Heaven forbid the Celtics finish with a draft choice in the 5-8 range. If that happens, they shouldn’t hesitate to package it off somewhere for an established NBA talent who will make Boston better overnight (see: No. 5 pick Jeff Green to Seattle for Ray Allen in 2007).

A top-three pick is more complicated but still worth parting with for Love, in my opinion. He’s 25, scores with ease both inside and from beyond the arc, he’s a rebounding machine, and has never played with a guy as talented as Rajon Rondo. Plus, he’d presumably be around for at least six years for the prime of his career. The guarantee is worth passing on the unknown of Parker, Wiggins, or Embiid. But Love may be the only guy in the league that applies to.

So, whether or not to keep the pick should depend entirely on 1) whether it’s in the top-three, and 2) if Boston’s package is intriguing enough to Minnesota.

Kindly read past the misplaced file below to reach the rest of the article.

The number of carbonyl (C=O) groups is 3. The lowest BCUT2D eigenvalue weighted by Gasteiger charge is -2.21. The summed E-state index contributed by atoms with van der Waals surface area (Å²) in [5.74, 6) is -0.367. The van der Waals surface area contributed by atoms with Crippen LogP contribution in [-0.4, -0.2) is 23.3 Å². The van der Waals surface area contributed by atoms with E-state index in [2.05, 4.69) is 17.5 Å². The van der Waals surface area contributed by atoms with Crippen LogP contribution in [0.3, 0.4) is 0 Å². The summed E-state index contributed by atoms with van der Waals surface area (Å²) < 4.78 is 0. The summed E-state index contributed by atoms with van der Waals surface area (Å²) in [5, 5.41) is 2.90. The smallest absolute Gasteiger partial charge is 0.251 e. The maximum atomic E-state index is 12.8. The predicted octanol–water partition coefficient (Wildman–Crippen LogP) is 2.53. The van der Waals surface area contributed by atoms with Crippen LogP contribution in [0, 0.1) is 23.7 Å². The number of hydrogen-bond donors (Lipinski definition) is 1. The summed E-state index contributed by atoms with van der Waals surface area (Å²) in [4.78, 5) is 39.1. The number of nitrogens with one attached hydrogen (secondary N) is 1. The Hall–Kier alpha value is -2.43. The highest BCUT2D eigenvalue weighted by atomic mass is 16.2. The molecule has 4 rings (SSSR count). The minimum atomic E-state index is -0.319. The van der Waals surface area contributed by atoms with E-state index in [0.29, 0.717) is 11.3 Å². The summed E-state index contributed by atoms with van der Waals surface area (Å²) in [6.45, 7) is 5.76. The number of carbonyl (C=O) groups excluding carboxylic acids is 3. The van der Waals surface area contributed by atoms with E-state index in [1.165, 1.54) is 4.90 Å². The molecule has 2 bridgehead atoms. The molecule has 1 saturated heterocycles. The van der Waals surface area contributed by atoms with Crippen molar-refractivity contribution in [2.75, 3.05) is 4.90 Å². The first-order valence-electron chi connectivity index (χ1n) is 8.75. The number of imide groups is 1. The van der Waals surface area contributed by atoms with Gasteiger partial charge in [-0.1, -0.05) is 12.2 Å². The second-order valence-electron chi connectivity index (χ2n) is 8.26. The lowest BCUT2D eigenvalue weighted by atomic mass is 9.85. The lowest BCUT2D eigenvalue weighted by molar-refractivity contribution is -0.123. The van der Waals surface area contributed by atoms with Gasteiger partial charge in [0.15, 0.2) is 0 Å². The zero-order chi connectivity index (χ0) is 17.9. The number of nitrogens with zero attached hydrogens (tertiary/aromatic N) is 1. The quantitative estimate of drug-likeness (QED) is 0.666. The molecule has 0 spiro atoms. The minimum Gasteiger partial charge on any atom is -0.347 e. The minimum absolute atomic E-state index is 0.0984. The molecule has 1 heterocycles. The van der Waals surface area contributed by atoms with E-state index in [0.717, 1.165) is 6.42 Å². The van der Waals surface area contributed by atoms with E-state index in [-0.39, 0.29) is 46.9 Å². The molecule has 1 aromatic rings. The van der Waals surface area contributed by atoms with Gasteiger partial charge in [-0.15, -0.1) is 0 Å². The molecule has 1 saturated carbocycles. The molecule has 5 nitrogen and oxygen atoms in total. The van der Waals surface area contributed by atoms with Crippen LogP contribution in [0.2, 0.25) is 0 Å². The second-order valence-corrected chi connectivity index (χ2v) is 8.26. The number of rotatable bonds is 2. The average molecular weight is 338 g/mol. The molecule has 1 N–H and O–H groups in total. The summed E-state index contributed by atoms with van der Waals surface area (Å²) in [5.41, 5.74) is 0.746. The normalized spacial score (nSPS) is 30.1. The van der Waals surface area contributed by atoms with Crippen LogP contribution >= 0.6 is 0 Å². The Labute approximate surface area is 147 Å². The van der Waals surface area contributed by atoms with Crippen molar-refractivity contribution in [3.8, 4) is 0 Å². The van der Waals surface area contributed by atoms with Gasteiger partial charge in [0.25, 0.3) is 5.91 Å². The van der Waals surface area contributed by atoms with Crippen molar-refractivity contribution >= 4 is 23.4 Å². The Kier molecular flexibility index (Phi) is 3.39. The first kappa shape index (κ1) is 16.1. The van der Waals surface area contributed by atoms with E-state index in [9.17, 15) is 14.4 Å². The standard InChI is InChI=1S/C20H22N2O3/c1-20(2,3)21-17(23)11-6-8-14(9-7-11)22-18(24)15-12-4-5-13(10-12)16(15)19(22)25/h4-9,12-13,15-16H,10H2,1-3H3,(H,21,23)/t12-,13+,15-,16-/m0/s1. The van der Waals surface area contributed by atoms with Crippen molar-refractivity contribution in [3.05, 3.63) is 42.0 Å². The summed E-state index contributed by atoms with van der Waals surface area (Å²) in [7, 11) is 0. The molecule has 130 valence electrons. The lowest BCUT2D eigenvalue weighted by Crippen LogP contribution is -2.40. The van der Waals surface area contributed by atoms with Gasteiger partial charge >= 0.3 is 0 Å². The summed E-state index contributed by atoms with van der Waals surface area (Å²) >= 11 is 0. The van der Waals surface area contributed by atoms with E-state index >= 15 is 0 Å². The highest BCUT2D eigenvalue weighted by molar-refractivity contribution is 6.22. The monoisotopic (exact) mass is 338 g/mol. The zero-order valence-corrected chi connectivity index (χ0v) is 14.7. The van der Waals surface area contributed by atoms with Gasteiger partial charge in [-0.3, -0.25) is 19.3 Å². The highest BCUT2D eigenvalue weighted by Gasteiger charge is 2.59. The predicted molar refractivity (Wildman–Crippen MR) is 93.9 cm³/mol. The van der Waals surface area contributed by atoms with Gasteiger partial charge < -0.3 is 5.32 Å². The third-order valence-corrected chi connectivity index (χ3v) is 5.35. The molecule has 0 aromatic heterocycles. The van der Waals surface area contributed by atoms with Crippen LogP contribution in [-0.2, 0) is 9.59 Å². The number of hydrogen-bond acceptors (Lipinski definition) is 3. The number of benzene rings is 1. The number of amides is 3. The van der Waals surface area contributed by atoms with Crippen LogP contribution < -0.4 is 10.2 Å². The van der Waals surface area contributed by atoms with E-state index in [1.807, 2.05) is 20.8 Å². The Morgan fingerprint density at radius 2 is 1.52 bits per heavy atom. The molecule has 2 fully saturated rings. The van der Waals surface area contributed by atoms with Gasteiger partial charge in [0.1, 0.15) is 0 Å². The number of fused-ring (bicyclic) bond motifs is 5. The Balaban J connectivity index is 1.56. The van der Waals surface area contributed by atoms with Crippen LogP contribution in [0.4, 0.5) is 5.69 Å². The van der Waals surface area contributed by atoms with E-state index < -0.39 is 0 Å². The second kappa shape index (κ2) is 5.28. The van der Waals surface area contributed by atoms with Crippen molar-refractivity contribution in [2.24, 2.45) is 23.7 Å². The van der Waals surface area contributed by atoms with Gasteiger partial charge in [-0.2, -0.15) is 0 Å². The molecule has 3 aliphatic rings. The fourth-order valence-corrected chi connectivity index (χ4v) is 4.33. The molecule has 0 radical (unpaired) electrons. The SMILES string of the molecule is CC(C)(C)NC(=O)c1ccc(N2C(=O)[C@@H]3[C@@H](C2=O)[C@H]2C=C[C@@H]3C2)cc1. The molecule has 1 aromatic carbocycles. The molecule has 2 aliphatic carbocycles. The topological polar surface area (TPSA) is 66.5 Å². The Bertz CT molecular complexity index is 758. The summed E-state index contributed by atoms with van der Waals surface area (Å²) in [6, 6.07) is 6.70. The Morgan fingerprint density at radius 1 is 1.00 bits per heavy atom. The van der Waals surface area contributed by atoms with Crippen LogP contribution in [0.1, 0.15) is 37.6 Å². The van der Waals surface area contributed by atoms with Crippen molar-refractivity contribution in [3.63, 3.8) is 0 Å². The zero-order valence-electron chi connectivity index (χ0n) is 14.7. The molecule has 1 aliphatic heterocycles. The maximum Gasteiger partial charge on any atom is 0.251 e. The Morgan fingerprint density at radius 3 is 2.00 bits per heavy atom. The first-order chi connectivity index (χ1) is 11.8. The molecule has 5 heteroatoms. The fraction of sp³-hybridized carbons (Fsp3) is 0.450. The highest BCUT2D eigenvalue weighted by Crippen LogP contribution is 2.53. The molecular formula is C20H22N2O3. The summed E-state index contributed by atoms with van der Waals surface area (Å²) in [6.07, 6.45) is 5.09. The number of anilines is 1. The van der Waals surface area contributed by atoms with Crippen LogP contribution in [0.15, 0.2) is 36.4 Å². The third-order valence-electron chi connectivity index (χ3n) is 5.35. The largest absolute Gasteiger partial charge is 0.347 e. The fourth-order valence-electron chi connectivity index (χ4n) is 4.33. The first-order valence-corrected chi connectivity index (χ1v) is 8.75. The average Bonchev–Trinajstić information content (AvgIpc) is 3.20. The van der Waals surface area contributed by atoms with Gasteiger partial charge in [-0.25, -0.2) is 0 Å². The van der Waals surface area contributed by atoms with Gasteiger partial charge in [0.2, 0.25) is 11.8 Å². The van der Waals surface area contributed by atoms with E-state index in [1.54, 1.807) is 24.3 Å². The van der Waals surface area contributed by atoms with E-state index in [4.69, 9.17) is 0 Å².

Brian Robb: No pick should be off limits to trade for the Celtics in this draft, but any potential deal involving a top-three pick should make Boston's front office think long and hard. You don't want to sacrifice too much more in any trade, even for a player like Kevin Love, if you are potentially sacrificing the option of choosing the cream of the crop from this year's deep draft class.

A top pick this year may not give you the immediate return that Love will provide, but having an elite young player under your control for four seasons at a discount price is appealing in many ways compared to overpaying for a veteran. You wouldn't have to sacrifice your trade assets if you kept the pick, for one thing. Offering a big money extension to a veteran could eat up more than a quarter of your salary cap room for years to come. The team loses flexibility there moving forward if they hand out that kind of money.

Would Love be worth the sacrifice of a top pick? Yes, in all likelihood. Outside of him though, I don't think there are many other players on the trade block around the league that I'd deal a high lottery pick for at the moment. Young players on rookie scale contracts are more valuable than ever now and need to be treated as such.